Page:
The Sexual Assault Forensic Examination Technical Assistance (SAFE TA) project is hosting a free webinar October 13th from 2-3:30 ET on victim privacy. Susan Chasson MSN, JD, SANE-A (an IAFN past-president and practicing SANE) and Jessica Mindlin, Esq. (from the Victim Rights Law Center) will be the featured presenters.
Much of the content on the sustainability site this week was pretty self-centered, I must say. But hopefully it’s useful, so, if you’ll indulge me:
- The slides from the session I did at NSAC on sustainability are posted here under Conference Handouts (click here to go to them directly). They’ll be available for 30 days (after that, by request).
- I’ll be hosting a web forum on sustainability for OVC Sept. 30th from 2-3pm
- A fantastic (and relatively brief) tool for managers of all stripes: a guide to effective communication that has some great recommendations for delivering bad news, holding meetings that don’t waste people’s times, and much more.
I’m off to the wilds of Colorado this weekend and will be working from there most of next week. I’ll try and keep posts pretty regular, assuming my connectivity is reasonable. Have a great weekend!
The Family Justice Center Alliance has their 1st online learning course available on their site: an orientation to co-located domestic violence service models (a la the family justice center model). It’s a nicely done, narrated video/slide presentation, and it’s a great tool for anyone looking at providing multiple victim services under one roof.
ReachMD, available online and at XM Satellite Radio, has a huge feature this month on disaster medicine. There are more than 60 podcasts, all from within the past year (and many from this month) linked on their page right now. You can download several at a time and listen to them while you’re plodding through administrative tasks, or select one, like Ethical Issues Arising in Natural Disasters, and host a staff discussion around it. There’s a lot that’s conversation-worthy.
Today, President Obama issued a proclamation recognizing the 15th anniversary of the Violence Against Women Act. You can read it here.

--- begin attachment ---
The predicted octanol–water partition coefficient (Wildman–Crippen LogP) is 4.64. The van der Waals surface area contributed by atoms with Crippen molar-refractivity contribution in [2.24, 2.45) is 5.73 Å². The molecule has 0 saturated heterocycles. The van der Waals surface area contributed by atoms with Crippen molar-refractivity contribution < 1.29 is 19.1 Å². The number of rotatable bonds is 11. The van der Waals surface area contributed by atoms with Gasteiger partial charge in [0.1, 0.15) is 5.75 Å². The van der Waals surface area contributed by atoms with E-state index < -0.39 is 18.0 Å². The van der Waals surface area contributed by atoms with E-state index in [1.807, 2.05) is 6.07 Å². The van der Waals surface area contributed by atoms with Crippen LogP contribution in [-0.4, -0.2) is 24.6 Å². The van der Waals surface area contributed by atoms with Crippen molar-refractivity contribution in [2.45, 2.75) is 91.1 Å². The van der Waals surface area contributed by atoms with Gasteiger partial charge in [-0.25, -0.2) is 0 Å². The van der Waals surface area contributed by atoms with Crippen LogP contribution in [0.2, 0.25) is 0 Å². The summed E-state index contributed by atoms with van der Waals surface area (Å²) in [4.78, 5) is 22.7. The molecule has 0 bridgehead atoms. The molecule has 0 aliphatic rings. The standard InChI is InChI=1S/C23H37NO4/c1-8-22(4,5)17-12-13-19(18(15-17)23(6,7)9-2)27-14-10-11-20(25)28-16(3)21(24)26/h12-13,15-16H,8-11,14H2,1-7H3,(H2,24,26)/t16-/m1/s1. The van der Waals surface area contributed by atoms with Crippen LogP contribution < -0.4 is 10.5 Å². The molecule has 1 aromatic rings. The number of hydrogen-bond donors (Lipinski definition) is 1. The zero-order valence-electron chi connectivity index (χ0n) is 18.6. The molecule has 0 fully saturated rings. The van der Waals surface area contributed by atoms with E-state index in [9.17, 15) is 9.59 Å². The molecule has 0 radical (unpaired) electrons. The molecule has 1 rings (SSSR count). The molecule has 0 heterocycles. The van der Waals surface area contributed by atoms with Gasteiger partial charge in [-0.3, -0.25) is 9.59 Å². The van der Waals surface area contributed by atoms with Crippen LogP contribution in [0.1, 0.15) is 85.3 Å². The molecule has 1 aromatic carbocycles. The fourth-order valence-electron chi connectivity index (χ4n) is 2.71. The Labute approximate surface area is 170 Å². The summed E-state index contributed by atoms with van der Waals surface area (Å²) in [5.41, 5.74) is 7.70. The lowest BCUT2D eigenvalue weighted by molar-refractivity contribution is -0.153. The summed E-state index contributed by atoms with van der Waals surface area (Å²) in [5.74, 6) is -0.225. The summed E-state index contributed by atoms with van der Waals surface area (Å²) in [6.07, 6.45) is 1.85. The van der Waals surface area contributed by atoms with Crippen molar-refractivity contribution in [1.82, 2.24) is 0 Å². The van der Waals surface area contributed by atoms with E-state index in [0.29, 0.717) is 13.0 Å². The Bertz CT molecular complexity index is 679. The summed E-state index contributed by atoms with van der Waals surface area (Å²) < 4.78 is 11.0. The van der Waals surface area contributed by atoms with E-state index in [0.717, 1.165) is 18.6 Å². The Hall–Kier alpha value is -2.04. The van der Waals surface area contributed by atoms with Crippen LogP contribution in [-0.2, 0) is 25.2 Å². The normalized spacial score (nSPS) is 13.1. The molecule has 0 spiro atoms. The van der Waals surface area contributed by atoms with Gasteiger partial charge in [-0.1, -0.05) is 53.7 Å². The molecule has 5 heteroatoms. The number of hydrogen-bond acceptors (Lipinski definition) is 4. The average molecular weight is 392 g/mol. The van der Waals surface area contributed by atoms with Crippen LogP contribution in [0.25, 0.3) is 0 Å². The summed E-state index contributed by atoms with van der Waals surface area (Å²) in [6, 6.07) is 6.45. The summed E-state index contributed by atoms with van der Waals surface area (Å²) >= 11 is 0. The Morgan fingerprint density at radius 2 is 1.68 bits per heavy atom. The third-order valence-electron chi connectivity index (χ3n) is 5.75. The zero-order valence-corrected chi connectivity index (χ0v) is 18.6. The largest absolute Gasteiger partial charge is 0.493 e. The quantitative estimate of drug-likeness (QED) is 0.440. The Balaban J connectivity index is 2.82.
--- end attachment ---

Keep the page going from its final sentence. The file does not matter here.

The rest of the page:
RN.org has several new CE offerings available that might be of interest to readers. It’s a flat $19.95 for unlimited CEs (in a 12 month period), and they offer some of the state mandated courses, as well as a general selection. That’s actually a pretty fantastic value for the money–something to consider springing for if you just don’t have the budget to send your team members to conferences this year.
In the wake of the Dugard case, it’s no surprise that the merits of sex offender registries are being debated. Time magazine has an interesting article about the potential globalization of sex offender registries here. But before we go there, perhaps we need to analyze the current national registry system, as was done in a brief editorial in last week’s USA Today by Suzanne Brown-McBride, Executive Director of CalCASA. It’s definitely worth a read.
Sorry, gang–my time has been consumed this week with NSAC and I just haven’t been able to keep up with posts. We’ll resume Monday with regular offerings. Enjoy your weekend!
I received a request from a reader looking for information about the medical care of children pulled out of meth labs (also known as drug endangered children). I know several of you out there are doing this kind of work, so please chime in with recommended resources you like and use.
- A terrific piece on why leaders should lighten up that I think is pretty relevant
- And an interesting way to look at what your website says about you and your program’s mission
Next week is the NSAC conference in Alexandria. I’ll be presenting a couple sessions there and am looking forward to seeing many of you. Please stop by the AEquitas booth or snag me after a session and say hello if you’ll be there.
Have a safe and happy holiday weekend!